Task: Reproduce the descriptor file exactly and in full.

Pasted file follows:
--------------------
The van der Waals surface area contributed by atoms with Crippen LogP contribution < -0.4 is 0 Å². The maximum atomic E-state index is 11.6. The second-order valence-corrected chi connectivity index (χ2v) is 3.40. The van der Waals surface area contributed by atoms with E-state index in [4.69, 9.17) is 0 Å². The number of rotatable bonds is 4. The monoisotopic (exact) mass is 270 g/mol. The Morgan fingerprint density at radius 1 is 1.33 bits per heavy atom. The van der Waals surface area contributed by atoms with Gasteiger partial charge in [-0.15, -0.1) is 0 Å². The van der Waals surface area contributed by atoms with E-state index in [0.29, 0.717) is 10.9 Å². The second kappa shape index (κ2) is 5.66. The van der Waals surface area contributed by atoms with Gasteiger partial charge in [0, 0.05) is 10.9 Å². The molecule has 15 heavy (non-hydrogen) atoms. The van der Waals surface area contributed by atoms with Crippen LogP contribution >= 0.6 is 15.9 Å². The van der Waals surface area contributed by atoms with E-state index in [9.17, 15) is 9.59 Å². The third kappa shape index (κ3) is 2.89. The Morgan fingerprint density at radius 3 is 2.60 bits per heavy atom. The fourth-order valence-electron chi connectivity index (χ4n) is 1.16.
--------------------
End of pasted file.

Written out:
The van der Waals surface area contributed by atoms with Crippen LogP contribution < -0.4 is 0 Å². The maximum atomic E-state index is 11.6. The second-order valence-corrected chi connectivity index (χ2v) is 3.40. The van der Waals surface area contributed by atoms with E-state index in [4.69, 9.17) is 0 Å². The number of rotatable bonds is 4. The monoisotopic (exact) mass is 270 g/mol. The Morgan fingerprint density at radius 1 is 1.33 bits per heavy atom. The van der Waals surface area contributed by atoms with Gasteiger partial charge in [-0.15, -0.1) is 0 Å². The van der Waals surface area contributed by atoms with E-state index in [0.29, 0.717) is 10.9 Å². The second kappa shape index (κ2) is 5.66. The van der Waals surface area contributed by atoms with Gasteiger partial charge in [0, 0.05) is 10.9 Å². The molecule has 15 heavy (non-hydrogen) atoms. The van der Waals surface area contributed by atoms with Crippen LogP contribution >= 0.6 is 15.9 Å². The van der Waals surface area contributed by atoms with E-state index in [9.17, 15) is 9.59 Å². The third kappa shape index (κ3) is 2.89. The Morgan fingerprint density at radius 3 is 2.60 bits per heavy atom. The fourth-order valence-electron chi connectivity index (χ4n) is 1.16.